Let's be clear about this from the start: The underlying reason that so many men have rushed to the defense of film director Roman Polanski now that he's fighting extradition on former rape charges is misogyny -- the hatred of women, or at least a hearty indifference to them.
It's not about how much time has passed since he drugged and raped a 13-year-old girl in 1978, and it's not about what a great film director he is. It's not about the libertarian French and moralistic Americans. It's about how little women and girls really matter in most societies.
If females mattered more there wouldn't be over a half million of them dying of preventable causes related to childbearing in the developing world despite 20 years of Safe Motherhood rhetoric. Sexual slavery, rape as a weapon of war, dowry deaths and other gender-based atrocities wouldn't be flourishing. There wouldn't be a Clothesline Project commemorating women who've died of sexual violence. Health insurance companies in this country wouldn't be denying women diagnostic procedures for early cancer detection nor would they make them have drive-through mastectomies. David Letterman, John Edwards, and a host of others of that ilk wouldn't be sleeping with a slew of women because they're powerful men and sex is fun. Bill Maher would stop using words like "p*ssy" and "t*tty bars." (I swear if he doesn't stop it, I'm going to commit a crime.)
I once served on a jury in a stalking case. The evidence against the defendant was so compelling I thought we'd convict him in 15 minutes. But it took six hours of deliberation, and a lot of education from three women on the jury, to convince the male jurists that the victim was not being provocative and that she had clearly indicated she was terrified of her stalker. It's amazing to me how long it takes for men to get it. And how little they care when they do.
Which brings us back to Polanski. I listened to Bernard-Henri Levy, a French intellectual, when he tried to defend his fraternity brother on NPR recently. He was interesting and provocative -- and totally removed from the reality of what occurred 30 years ago. Levy described Polanski's crime as "a youthful error," even though Mr. Polanski was in his 40's at the time of the rape.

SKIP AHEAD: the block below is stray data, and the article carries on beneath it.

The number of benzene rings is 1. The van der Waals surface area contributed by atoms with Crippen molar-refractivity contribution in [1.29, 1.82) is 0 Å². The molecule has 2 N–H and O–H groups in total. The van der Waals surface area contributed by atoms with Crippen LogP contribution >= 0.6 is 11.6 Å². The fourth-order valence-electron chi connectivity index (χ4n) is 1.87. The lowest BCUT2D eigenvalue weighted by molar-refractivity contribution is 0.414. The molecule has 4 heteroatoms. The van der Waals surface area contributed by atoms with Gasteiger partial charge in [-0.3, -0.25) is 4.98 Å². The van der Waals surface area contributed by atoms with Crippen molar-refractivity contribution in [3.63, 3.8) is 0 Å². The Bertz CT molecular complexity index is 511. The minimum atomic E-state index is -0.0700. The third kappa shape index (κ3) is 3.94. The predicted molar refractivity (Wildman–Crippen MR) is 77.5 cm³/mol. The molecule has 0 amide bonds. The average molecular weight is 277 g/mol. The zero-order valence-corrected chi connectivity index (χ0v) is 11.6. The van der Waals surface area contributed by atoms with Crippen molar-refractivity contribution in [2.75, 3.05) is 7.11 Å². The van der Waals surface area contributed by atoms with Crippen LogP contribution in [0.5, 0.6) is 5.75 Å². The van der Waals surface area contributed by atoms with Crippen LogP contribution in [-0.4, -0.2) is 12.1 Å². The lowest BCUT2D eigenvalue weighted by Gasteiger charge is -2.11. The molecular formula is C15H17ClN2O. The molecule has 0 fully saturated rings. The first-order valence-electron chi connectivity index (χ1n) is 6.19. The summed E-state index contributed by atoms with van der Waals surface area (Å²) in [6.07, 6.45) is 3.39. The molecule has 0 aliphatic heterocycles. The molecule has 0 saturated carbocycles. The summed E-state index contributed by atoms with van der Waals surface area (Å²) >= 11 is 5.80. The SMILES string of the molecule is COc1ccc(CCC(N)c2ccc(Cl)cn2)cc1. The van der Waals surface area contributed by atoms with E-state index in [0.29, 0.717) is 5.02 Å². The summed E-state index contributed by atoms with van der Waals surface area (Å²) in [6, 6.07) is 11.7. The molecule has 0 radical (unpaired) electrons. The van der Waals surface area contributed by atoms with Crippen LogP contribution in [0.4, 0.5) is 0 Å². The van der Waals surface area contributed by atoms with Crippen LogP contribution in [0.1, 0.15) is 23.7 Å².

The American producer Harvey Weinstein has referred to the rape as a "so-called crime" and then had the chutzpah to claim that Hollywood has a great "moral compass."
Voices from abroad extolled Polanski's talent as if that had anything to do with rape. "A man of such talent," France's foreign minister clucked, "this just isn't nice." According to a piece in The New York Times, the president of the German Film Academy called for "solidarity among prominent people" -- in other words, for the Old Boys Network to circle the wagons.
History, ancient and modern, is rife with stories of men being exonerated for violence against women (while women who fight back end up in prison for life). All of the stories shine a bright light on the way that women are objectified and reveal how their pain is trivialized. Take, for example, the case of Louis Althusser, a French philosopher of note who killed his wife in 1980. He spent three years in a psychiatric hospital and then went about his business.
None of this explains why actresses like Tilda Swinton and Whoopi Goldberg, who said of Polanski's crime, "It wasn't a rape-rape," have come to Polanski's defense. Perhaps when you've made it into the big boys' inner circle, you start to think like them. It's been known to happen but it breaks my heart. These powerful women have access to the podium; if one of them had written an essay like this one, it might have made it into The New York Times, thus reaching a wider audience.
It remains to be seen what will happen in the Polanski case. Sadly, I think I can predict what will happen in the wider realm of violence against women: It will continue unabated, it will go largely unpunished, and it will be made fun of by comedians who really ought to know better.